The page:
Emadine 0.05% w/v, Eye drops, Solution (2011)
Active ingredients: Emadine
Pharmacotherapeutic group: decongestants and antiallergics; other antiallergics
ATC code: S01GX06
Emedastine is a potent selective and topically effective histamine H1 antagonist (Ki = 1.3 nM). In vitro examinations of emedastine’s affinity for histamine receptors (H1, H2, and H3) demonstrate 10,000-fold selectivity for the H1 receptor, Ki's = 1.3 nM, 49,064 nM and 12, 430 nM, respectively. In vivo topical ocular administration of emedastine produces a concentration-dependent inhibition of histamine-stimulated conjunctival vascular permeability. Studies with emedastine have not shown effects on adrenergic, dopaminergic, and serotonin receptors.
Emedastine is absorbed systemically, as are other topically administered drug substances. In a study involving ten normal volunteers dosed bilaterally twice daily for 15 days with EMADINE 0.5 mg/ml eye drops solution, plasma concentrations of the parent compound were generally below the quantitation limit of the assay (0.3 ng/ml). Samples in which emedastine was quantifiable ranged from 0.30 to 0.49 ng/ml.
The human oral bioavailability of emedastine is approximately 50% and maximum plasma concentrations were achieved within one-two hours after dosing.
Emedastine is principally metabolised by the liver. The elimination half-life of topical emedastine is ten hours. Approximately 44% of an oral dose is recovered in the urine over 24 hours, with only 3.6% of the dose excreted as parent drug substance. Two primary metabolites, 5-and 6-hydroxyemedastine, are excreted in the urine as both free and conjugated forms. The 5′-oxo analogues of 5-and 6-hydroxyemedastine and the N-oxide are also formed as minor metabolites.
Preclinical safety data
Emedastine difumarate demonstrated low acute toxicity in a number of species by various routes of administration. No clinically significant local or systemic effects were observed in long-term topical ocular studies in rabbits.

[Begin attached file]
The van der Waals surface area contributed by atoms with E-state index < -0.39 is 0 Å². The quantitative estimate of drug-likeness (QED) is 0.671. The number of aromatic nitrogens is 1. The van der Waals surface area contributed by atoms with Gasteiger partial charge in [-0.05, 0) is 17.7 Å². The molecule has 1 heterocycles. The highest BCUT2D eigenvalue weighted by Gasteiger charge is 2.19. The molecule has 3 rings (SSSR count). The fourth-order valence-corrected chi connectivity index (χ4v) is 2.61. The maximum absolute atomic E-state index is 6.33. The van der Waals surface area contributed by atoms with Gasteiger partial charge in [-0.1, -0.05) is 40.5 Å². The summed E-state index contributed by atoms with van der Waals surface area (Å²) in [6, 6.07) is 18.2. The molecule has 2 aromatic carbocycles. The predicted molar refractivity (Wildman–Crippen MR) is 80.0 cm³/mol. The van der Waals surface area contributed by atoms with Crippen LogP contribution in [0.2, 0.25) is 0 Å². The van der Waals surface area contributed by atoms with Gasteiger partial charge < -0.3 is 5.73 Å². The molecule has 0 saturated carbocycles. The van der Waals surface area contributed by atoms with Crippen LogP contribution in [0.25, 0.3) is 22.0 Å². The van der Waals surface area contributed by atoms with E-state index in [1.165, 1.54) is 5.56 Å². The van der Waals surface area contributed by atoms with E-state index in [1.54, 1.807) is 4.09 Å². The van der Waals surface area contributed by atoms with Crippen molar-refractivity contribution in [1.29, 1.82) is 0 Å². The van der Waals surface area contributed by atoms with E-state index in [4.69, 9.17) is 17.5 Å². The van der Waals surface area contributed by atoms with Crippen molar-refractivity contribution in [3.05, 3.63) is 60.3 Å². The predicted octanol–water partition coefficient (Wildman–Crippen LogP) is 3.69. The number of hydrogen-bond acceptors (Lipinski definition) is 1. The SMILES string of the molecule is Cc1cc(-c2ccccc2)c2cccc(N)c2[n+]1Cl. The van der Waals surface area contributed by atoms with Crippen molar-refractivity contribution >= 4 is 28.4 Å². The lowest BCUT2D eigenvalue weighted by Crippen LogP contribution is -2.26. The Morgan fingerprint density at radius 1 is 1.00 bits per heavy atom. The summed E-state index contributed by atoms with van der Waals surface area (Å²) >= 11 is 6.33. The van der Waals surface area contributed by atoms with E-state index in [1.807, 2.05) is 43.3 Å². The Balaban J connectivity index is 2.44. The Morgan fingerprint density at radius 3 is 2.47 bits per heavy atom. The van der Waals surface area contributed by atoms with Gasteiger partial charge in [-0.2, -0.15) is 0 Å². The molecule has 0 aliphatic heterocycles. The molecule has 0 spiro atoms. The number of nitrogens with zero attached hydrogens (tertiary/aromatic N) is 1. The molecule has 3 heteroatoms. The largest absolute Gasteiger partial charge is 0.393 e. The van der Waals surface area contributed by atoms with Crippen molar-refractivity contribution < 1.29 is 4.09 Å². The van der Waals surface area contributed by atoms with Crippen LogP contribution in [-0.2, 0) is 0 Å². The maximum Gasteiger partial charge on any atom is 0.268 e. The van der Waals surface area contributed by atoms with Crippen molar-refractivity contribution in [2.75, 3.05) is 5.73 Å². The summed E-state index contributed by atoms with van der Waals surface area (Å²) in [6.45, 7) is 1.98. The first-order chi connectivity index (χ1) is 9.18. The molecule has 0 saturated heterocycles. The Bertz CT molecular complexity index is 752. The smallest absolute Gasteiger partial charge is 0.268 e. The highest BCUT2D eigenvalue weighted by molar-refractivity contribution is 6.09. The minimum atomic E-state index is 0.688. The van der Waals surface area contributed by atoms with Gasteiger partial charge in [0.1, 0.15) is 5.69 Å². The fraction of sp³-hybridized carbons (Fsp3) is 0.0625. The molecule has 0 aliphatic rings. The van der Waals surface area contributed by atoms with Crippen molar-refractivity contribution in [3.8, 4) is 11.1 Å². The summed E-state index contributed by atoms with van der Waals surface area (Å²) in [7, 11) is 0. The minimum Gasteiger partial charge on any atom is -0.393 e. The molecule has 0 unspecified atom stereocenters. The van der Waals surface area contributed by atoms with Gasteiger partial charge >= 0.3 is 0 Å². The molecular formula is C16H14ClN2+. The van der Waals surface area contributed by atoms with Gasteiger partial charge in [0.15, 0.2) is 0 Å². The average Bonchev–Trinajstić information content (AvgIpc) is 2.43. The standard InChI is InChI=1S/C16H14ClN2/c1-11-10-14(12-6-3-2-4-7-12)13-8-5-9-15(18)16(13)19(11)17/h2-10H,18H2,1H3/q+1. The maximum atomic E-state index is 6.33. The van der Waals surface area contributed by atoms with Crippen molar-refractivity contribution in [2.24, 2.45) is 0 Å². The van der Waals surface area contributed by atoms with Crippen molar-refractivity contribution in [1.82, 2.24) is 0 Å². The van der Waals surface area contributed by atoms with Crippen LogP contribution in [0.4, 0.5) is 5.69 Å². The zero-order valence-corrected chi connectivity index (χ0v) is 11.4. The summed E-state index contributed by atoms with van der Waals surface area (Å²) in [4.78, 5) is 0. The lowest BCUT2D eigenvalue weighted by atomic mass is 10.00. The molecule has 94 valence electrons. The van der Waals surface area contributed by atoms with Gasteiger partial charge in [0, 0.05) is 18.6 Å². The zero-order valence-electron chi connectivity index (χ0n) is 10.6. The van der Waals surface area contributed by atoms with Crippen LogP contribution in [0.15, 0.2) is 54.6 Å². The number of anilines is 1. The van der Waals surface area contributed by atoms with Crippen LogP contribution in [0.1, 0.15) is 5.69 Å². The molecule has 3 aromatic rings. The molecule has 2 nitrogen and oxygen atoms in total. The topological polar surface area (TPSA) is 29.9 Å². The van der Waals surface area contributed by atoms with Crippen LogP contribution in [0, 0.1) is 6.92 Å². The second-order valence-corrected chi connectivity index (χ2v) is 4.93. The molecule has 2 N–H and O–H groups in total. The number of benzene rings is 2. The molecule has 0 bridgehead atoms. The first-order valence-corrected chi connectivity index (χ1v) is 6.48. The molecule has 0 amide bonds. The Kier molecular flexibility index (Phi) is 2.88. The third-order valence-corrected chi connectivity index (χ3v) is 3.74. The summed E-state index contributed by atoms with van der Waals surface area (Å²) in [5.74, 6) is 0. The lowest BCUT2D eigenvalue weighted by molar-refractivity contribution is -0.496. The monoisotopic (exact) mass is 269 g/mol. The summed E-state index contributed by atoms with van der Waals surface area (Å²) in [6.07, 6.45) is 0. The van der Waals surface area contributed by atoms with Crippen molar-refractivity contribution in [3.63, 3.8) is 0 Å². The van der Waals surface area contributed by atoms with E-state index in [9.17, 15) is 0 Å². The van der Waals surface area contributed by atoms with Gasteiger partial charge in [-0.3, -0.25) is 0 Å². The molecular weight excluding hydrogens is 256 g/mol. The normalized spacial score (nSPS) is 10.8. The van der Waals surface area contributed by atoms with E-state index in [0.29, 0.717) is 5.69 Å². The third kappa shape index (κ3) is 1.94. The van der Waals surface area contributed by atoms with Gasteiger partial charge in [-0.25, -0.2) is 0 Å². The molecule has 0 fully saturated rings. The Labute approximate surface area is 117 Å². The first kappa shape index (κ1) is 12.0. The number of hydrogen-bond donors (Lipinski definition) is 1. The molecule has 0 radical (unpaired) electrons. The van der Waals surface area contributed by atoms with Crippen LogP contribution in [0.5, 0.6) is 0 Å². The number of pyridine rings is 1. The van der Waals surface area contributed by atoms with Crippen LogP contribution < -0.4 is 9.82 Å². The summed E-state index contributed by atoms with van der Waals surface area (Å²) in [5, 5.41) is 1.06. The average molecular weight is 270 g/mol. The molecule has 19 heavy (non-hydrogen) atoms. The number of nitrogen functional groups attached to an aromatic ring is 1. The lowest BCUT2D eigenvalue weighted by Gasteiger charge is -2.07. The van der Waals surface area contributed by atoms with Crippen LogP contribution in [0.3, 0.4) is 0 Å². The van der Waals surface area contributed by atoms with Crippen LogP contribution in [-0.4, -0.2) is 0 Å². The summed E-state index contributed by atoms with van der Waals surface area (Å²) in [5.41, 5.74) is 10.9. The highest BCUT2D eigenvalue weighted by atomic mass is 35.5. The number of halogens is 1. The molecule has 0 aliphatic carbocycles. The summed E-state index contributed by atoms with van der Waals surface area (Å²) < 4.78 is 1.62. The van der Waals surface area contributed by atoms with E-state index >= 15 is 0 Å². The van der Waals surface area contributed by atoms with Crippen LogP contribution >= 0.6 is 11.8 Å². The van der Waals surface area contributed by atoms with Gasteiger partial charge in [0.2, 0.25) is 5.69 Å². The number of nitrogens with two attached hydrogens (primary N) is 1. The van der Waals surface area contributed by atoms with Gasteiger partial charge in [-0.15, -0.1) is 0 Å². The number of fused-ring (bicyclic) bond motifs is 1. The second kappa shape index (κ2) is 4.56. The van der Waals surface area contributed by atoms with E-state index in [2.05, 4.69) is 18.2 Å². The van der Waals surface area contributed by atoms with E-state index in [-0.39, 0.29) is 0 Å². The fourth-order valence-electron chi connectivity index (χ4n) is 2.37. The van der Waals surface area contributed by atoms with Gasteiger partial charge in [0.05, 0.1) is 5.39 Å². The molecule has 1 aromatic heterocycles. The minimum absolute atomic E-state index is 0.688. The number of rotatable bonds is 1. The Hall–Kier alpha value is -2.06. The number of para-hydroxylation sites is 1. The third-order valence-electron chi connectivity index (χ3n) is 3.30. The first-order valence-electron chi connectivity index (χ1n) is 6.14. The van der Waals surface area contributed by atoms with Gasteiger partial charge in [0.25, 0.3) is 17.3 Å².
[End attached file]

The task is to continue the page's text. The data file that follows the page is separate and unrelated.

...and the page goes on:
Corneal limbal mononuclear cell infiltrates were noted in ¼ male monkeys treated with 0.5 mg/ml and in 4/4 males and ¼ females treated with1.0 mg/ml. Scleral mononuclear cell infiltrates were present in ¼ males and ¼ females treated with 0.5 mg/ml and in 2/4 males and ¼ females treated with1.0 mg/ml. Mean peak plasma levels were approximately 1 ng/ml and 2 ng/ml for the 0.5 and 1.0 mg/ml treatments respectively.
Emedastine was found to increase the QT interval in dogs; the NOEL corresponds to levels 23-fold higher than those found in patients (7 ng/ml as compared with 0.3 ng/ml, i.e., the limit of detection for emedastine).
Emedastine difumarate was not found to be carcinogenic in studies in mice and rats. Emedastine difumarate was not genotoxic in a standard battery of in vitro and in vivo genotoxicity assays.
In a teratology study in rats, foetotoxic but not teratogenic effects were observed at the highest dose evaluated (140 mg/kg/day); no effects were observed at a lower level (40 mg/kg/day) which corresponds to an exposure well in excess of that produced by the therapeutic recommended dose. No reproductive toxicity was observed in a study in rabbits.